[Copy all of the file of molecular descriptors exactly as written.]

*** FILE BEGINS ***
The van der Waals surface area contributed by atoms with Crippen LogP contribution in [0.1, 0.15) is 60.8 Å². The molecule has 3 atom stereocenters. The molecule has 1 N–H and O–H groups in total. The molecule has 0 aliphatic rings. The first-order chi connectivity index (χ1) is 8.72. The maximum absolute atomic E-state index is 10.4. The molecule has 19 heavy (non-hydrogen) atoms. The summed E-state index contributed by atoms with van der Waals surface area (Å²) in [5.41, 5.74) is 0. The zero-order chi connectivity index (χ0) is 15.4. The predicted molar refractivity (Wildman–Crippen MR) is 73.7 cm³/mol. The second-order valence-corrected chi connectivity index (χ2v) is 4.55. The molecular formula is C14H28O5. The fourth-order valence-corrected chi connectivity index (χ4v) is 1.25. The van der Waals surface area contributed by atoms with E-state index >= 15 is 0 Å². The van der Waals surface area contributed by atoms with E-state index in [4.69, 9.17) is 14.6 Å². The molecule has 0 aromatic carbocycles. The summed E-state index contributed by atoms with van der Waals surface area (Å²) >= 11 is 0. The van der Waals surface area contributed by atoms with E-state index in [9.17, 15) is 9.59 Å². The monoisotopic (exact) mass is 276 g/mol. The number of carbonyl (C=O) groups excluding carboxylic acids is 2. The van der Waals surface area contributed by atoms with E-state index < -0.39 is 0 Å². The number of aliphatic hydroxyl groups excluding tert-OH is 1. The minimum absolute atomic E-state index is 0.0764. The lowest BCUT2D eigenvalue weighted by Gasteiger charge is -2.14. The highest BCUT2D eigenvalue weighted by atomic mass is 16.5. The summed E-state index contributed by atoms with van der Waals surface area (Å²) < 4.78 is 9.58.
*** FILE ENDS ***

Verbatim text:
The van der Waals surface area contributed by atoms with Crippen LogP contribution in [0.1, 0.15) is 60.8 Å². The molecule has 3 atom stereocenters. The molecule has 1 N–H and O–H groups in total. The molecule has 0 aliphatic rings. The first-order chi connectivity index (χ1) is 8.72. The maximum absolute atomic E-state index is 10.4. The molecule has 19 heavy (non-hydrogen) atoms. The summed E-state index contributed by atoms with van der Waals surface area (Å²) in [5.41, 5.74) is 0. The zero-order chi connectivity index (χ0) is 15.4. The predicted molar refractivity (Wildman–Crippen MR) is 73.7 cm³/mol. The second-order valence-corrected chi connectivity index (χ2v) is 4.55. The molecular formula is C14H28O5. The fourth-order valence-corrected chi connectivity index (χ4v) is 1.25. The van der Waals surface area contributed by atoms with E-state index >= 15 is 0 Å². The van der Waals surface area contributed by atoms with E-state index in [4.69, 9.17) is 14.6 Å². The molecule has 0 aromatic carbocycles. The summed E-state index contributed by atoms with van der Waals surface area (Å²) >= 11 is 0. The van der Waals surface area contributed by atoms with E-state index in [9.17, 15) is 9.59 Å². The monoisotopic (exact) mass is 276 g/mol. The number of carbonyl (C=O) groups excluding carboxylic acids is 2. The van der Waals surface area contributed by atoms with E-state index < -0.39 is 0 Å². The number of aliphatic hydroxyl groups excluding tert-OH is 1. The minimum absolute atomic E-state index is 0.0764. The lowest BCUT2D eigenvalue weighted by Gasteiger charge is -2.14. The highest BCUT2D eigenvalue weighted by atomic mass is 16.5. The summed E-state index contributed by atoms with van der Waals surface area (Å²) < 4.78 is 9.58.